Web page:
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Judge Cites “Considerable Public Importance” in Khashoggi FOIA Case, Orders State to Process 5,000 Pages a Month: FRINFORMSUM 8/8/2019

August 8, 2019

Judge Orders State to Process 5,000 Pages a Month in Khashoggi Case – 4,358 Pages More than Average Monthly Schedule

Judge Paul Engelmayer for the Southern District Court of New York has ordered the State Department to process 5,000 pages of responsive documents a month in a FOIA lawsuit for records concerning the disappearance of Washington Post journalist and Saudi national, Jamal Khashoggi. The Judge, citing the “considerable public importance” of the request, also ordered the Defense Department to process 2,500 pages of responsive documents by the end of June, and 5,000 pages per month after that.

The opinion is notable considering most court-ordered schedules hover in the range of 300-500 pages a month; indeed, the State Department’s Information Programs and Services Director Eric Stein initially requested the Department only be compelled to produce 300 pages a month. In their respective declarations, both Stein and the Defense Department’s Associate Deputy General Counsel, Mark Herrington, argued that complying with the court order would negatively impact their offices’ ability to respond to other FOIA requests.

The State and Defense declarations provide some interesting insights. Stein’s declaration notes that:

  • The department is under court order to produce documents in more than 50 other cases;
  • Judge Engelmayer’s production schedule is the most “onerous” State has handled (the only comparable case being for Secretary Clinton’s emails);
  • There are “over 100 additional FOIA litigation cases that are in other stages of litigation and that require the same resources (for example, to compile Vaughn indices justifying redactions);”
  • and “In addition to the FOIA requests that are not in litigation, over 50 other FOIA requests in litigation are actively producing documents, including 12 other cases with court ordered production schedules. The average monthly production rate in those cases is 642 pages.” (emphasis added)

The Defense Declaration is shorter on quantitative data, but does state that the DOD’s Office of Information Council does not possess eDiscovery software and that each record must undergo a manual line-by-line review by OIC staff.

FOIA Council Recommends Standardizing FOIA Software

The Federal News Network’s Jory Heckman has a good piece on the latest Chief FOIA Officer Council’s meeting, available here. The highlight is the council’s subcommittee on technology’s recommendation of “adding commercial, off-the-shelf FOIA and records management software to the General Services Administration’s schedules program, giving agencies an opportunity to purchase these tools without having to shop around for the best deal.” The Veterans Health Administration’s Michael Sarich said the move, which is seen as a “stepping stone for greater adoption of artificial intelligence tools,” could be a “force multiplier” for reducing backlogs and growing numbers of FOIA requests.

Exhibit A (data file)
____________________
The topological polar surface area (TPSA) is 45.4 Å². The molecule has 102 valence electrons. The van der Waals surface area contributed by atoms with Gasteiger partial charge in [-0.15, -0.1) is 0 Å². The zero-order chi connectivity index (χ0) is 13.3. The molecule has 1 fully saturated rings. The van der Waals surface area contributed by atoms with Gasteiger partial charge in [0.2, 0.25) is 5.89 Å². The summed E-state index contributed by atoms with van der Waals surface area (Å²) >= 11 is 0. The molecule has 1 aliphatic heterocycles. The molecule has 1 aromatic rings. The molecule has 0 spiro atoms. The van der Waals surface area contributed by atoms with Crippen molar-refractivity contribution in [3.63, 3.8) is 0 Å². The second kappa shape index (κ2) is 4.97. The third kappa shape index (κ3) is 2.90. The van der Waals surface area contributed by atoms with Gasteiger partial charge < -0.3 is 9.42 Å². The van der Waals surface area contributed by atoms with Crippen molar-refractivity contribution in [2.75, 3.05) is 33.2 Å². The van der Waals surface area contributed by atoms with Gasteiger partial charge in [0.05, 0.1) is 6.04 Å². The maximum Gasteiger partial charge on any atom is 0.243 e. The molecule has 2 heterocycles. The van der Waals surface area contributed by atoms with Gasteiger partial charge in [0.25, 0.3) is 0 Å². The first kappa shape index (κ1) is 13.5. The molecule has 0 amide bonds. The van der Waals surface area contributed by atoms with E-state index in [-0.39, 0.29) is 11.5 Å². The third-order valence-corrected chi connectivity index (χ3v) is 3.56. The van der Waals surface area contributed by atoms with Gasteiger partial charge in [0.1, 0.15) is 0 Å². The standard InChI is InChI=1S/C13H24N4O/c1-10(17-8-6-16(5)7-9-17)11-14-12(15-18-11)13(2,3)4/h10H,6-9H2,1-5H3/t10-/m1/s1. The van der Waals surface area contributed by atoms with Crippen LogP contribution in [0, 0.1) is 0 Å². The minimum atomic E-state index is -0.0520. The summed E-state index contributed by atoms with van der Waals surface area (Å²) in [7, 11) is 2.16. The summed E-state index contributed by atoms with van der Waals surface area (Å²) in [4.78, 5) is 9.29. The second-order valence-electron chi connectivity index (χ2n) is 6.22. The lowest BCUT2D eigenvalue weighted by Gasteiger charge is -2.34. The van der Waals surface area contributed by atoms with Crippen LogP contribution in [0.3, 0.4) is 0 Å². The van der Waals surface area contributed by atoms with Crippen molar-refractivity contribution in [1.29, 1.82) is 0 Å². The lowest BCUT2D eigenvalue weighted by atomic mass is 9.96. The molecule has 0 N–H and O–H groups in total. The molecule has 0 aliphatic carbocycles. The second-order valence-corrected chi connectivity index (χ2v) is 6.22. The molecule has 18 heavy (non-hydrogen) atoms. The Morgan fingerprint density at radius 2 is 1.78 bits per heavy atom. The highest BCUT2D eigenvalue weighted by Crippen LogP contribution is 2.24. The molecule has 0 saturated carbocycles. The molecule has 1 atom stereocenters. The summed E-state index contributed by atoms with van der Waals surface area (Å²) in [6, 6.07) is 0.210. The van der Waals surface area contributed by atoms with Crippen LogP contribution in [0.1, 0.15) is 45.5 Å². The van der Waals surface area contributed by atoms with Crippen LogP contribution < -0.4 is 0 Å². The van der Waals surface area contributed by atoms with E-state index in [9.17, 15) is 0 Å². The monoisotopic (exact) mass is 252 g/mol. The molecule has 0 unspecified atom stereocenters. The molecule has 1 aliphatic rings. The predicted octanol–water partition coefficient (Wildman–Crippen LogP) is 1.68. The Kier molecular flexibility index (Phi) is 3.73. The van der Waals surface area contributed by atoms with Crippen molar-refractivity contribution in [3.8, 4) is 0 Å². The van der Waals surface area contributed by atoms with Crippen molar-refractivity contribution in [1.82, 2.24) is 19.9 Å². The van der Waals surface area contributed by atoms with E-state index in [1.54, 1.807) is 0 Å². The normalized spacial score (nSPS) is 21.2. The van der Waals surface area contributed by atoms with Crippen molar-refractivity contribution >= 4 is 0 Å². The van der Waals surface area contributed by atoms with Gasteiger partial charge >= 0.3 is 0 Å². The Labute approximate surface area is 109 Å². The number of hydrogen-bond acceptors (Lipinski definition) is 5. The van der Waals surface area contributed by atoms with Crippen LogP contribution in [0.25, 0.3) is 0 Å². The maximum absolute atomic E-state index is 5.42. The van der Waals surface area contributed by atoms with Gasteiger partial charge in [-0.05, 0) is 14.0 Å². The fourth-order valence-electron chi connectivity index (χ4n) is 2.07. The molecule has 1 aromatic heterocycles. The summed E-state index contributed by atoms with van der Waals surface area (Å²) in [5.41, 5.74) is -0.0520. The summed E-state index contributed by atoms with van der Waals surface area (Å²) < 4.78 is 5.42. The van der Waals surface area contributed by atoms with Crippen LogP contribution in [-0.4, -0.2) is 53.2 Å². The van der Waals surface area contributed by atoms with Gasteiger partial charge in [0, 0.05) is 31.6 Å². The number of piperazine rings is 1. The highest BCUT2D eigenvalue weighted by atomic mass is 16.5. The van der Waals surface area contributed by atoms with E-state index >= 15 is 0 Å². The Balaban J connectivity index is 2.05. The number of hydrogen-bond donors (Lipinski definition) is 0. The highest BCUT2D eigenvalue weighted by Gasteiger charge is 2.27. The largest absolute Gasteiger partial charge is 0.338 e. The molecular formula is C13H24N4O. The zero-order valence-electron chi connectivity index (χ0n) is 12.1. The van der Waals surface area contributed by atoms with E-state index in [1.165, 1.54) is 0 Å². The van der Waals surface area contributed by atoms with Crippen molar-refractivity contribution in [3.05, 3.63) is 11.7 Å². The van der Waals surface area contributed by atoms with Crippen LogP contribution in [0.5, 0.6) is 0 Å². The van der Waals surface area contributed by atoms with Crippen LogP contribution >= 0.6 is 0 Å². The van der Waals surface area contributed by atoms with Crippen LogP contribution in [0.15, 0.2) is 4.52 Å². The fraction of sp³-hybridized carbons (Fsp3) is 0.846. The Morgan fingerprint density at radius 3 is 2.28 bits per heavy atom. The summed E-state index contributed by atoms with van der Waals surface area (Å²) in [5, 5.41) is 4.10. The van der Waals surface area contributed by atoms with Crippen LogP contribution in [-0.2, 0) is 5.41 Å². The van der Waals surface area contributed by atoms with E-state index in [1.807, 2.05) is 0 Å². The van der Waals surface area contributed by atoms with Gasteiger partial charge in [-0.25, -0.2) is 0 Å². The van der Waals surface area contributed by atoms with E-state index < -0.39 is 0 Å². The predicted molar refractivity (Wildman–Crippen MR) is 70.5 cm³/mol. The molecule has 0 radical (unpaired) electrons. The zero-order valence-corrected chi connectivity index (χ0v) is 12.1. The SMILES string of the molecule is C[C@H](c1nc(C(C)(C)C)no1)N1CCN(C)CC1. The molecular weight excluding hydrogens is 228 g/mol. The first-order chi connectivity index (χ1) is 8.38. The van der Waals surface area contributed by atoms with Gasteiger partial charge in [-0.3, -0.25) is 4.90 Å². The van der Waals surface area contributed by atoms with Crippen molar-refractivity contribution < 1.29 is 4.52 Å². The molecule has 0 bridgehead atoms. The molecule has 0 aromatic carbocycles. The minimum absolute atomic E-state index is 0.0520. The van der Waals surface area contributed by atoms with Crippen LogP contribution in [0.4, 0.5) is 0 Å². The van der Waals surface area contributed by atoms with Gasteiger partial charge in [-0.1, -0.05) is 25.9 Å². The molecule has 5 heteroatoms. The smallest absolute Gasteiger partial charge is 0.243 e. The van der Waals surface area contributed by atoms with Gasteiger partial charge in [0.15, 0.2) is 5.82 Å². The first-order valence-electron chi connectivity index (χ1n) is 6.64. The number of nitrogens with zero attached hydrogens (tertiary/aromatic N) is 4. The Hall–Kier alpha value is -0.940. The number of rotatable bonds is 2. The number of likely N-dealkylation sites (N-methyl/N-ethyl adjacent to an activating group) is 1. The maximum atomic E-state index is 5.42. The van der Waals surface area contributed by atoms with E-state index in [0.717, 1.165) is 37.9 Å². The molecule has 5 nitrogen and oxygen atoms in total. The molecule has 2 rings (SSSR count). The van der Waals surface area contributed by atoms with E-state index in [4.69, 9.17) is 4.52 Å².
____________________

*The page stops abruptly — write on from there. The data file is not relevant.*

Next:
Interior Copied FOIA Program Notes from Under-Performing Agencies

FOIA-released emails show that the Interior Department took advice from the FBI and the Environmental Protection Agency when crafting bad new FOIA regulations that allow the department to:

  • Preemptively reject what it defines as “unreasonably burdensome” requests;
  • Impose a monthly limit to the number of either pages or requests from a single requester the agency will process;
  • and a host of other changes that may make it more difficult to obtain fee waivers and expedited processing.

Rachel Spector, an official with Interior’s Office of the Solicitor who set up a meeting with the FBI’s FOIA unit, wrote to the FBI stating “I understand from my discussions with the US Attorney’s Office in D.C. that the FBI’s FOIA program and strategy in FOIA litigation is pretty much the ‘gold standard.’” (It isn’t.) Spector seemed especially interested in copying the FBI’s “500-page” per month policy, which caps document releases to 500 pages a month per requester.

The Interior Department also expressed interest in the EPA’s proposed new FOIA regulations which it submitted to the Federal Register without public comment in June. Under the new EPA regulations, “the administrator and other officials would be allowed to review all materials that fit a FOIA request criteria, known as responsive documents, and then decide ‘whether to release or withhold a record or a portion of a record on the basis of responsiveness or under one or more exemptions under the FOIA, and to issue ‘no records’ responses.” The new EPA regulations appear to expand the circle of non-FOIA officials who can make final determinations on FOIA requests and allows the agency to functionally ignore any requests sent to the EPA’s regional offices, which have historically accepted FOIA requests, and not national headquarters.